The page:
Exclusive by RJ Mitchell
It is one of those arguments that may rage whenever squash fans chat over the sport they love: ‘just who is the greatest player never to have won a world title?’ and possibly one that intensifies whenever the PSA World Championships are held.
With the 2018-2019 PSA World Championships presented by The Walter Family, just 24 hours away from starting in Chicago there are a few outstanding players who must feature in any such conversation.
The 1970s saw Pakistani ace Qamar Zaman’s dreams killed in three finals between 1977 and 1980 by the immortal Geoff Hunt.
Not surprisingly, Australian eighties legend Chris Dittmar, having finished runner-up at the World Championship five times between 1983 and 1992, has a seriously strong case.
Some may also argue for Egypt’s former World No.2 Ahmed Barada, who was runner-up in 1999, only to have his career effectively ended by a knife attack a year later, when he was stabbed in the back at just 23 years-old.
But one thing is for sure, England’s former World No.1 and 2010 runner-up James Willstrop must also take a seat at the table occupied by these legends of the game who cruelly fall under the category of the ‘nearly men’.
Yet, speaking on the eve of the 2018-2019 World Championships, ‘The Marksman’, who has just claimed his third British Nationals title, has pronounced himself in “fine fettle” and “still in with a shout” as he sets his sights on what arguably, at 35 years-old, could be his last serious tilt at the game’s global title.
James Willstrop (right) celebrates his 2019 British Nationals title with women's champion Tesni Evans (left)
“I am at a stage in my career where I have things fairly balanced and in perspective. In the past, when I was at the top, I would really put pressure on myself to perform and produce the results. Now I am in a good place, not on edge anymore. Basically, it isn't the end of the world if I don't perform and the results don't go my way as was the case say 10 years ago,” revealed Willstrop.
He continued: “Not having won the Worlds, I don't think I would describe it as a regret, that is too strong. I have given it my best, given it everything and squash has given me a great life, but I'm not finished yet!
“I feel very relaxed about what I'm doing and I don't see the Worlds as a case of unfinished business. I'm looking forward to Chicago, and I have perspective on where I am in terms of my career, my expectancy. I certainly don't feel the pressure I did when I was World No.1.
“What I will say is that I'm in decent fettle both physically and mentally, and the way I feel at present, this will not be my last worlds. I will qualify that, as at 35 things can change physically, but right now my body and mind are good, the physios are pleased with where I am, and my appetite for squash is still very much there.”
The England No.1 concluded: “So although you can't make any predictions about how you will be in a year's time, given a fair wind, I will still be competing and that's probably because I love this game.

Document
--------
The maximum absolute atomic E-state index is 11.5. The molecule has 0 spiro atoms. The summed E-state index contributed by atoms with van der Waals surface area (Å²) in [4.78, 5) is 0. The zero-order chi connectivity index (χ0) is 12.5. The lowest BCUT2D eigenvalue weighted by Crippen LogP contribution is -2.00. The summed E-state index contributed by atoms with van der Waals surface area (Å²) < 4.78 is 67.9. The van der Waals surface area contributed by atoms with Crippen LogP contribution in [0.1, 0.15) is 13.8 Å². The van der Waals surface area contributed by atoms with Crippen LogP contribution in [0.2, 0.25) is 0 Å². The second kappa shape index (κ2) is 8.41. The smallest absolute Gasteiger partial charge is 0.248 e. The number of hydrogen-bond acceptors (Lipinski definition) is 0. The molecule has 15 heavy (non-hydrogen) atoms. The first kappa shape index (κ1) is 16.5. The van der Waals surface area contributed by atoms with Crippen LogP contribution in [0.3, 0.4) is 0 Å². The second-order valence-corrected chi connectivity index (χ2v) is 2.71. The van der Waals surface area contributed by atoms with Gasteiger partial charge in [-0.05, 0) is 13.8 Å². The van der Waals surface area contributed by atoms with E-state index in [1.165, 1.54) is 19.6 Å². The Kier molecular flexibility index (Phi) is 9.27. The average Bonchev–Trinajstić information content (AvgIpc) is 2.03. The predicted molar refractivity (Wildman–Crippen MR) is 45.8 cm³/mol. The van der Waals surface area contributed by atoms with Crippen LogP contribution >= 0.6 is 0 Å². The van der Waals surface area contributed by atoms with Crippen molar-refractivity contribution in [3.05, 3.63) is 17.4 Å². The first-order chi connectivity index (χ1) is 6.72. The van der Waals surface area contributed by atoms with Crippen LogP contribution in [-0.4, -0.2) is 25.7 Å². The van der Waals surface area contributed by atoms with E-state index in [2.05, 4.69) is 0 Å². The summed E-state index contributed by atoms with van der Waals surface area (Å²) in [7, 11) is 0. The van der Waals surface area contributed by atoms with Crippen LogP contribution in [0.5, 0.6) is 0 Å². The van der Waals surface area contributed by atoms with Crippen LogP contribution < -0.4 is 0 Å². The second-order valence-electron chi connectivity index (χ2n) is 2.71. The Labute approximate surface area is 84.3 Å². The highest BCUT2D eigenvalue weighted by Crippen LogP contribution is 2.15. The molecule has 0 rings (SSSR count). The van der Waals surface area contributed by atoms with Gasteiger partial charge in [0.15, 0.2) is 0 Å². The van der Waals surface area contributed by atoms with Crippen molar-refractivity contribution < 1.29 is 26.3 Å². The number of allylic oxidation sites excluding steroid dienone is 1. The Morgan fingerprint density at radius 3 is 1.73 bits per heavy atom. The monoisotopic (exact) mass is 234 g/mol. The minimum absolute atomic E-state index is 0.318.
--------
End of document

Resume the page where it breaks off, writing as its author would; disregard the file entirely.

“But I think we are in for a fascinating fortnight of squash and I plan to hang around for as long as possible because I'm still in with a shout!”
There are few surprises when it comes to who The Marksman has pencilled in at the top of his hit list in Chicago's Union Station over the next week.
“Obviously, you look at the draw and the rankings or seedings don't lie. Mohamed and Ali are at No.1 and No.2 because of their consistency when it mattered most in the big tournaments. That said, I think there is a very strong group below them who can, on any given day, challenge and beat them,” said Willstrop.
James Willstrop (right) v Mohamed ElShorbagy (left) during the 2015 World Championships
He continued: “You look at the likes of Simon Rösner, who earlier this year reached his highest ranking of World No.3 and has proven he can win the biggest tournaments like last year's ToC (Tournament of Champions), Tarek Momen, Miguel Rodriguez, who is the current British Open Champion and Diego Elias, who has beaten ElShorbagy already this season, and they are all dangerous.
“Paul Coll is another who is in there and whom I recently had first-hand experience of when he beat me in the final at the Edinburgh Sports Club. Physically, he is very dynamic and strong, but is he ready to win a top tier tournament yet and, if so, why not now?
“Possibly the biggest danger to the top two is Karim Abdel Gawad. I love watching him, and he is absolute class. He has won the world title before and in December, back at his best, he took out ElShorbagy, Farag and Momen in the same tournament at the Black Ball Open. If he comes into this in good shape, Karim is the real threat.
“But as I said, if I can play my way in and keep taking care of all the details, I still believe that on my game and on my day, I can hurt the very best.”
Willstrop faces a stiff first round test of his evergreen credentials when he faces World No.45 Malaysian Ivan Yuen.
It is an encounter The Marksman has clearly been keeping his powder dry for: “Ivan is very athletic, fit and also physically strong and over the last couple of days since I have arrived in Chicago on Thursday, I've been learning a bit more about his game. But What really matters is that I produce my best squash, and that is where all the experience comes in,” said Willstrop.
The former World No.1 added: “Clearly I might be a few places above Ivan in terms of the rankings, but I know that I am equally capable of not playing well as [he is] of playing well. If I don't get it right, it will be a tough and draining day at the office.
“But winning the British National Squash Championship and having to defeat a quality player like Daryl Selby, whom I have a great deal of respect for, has certainly given me a very strong base from which to start my World Championship campaign.”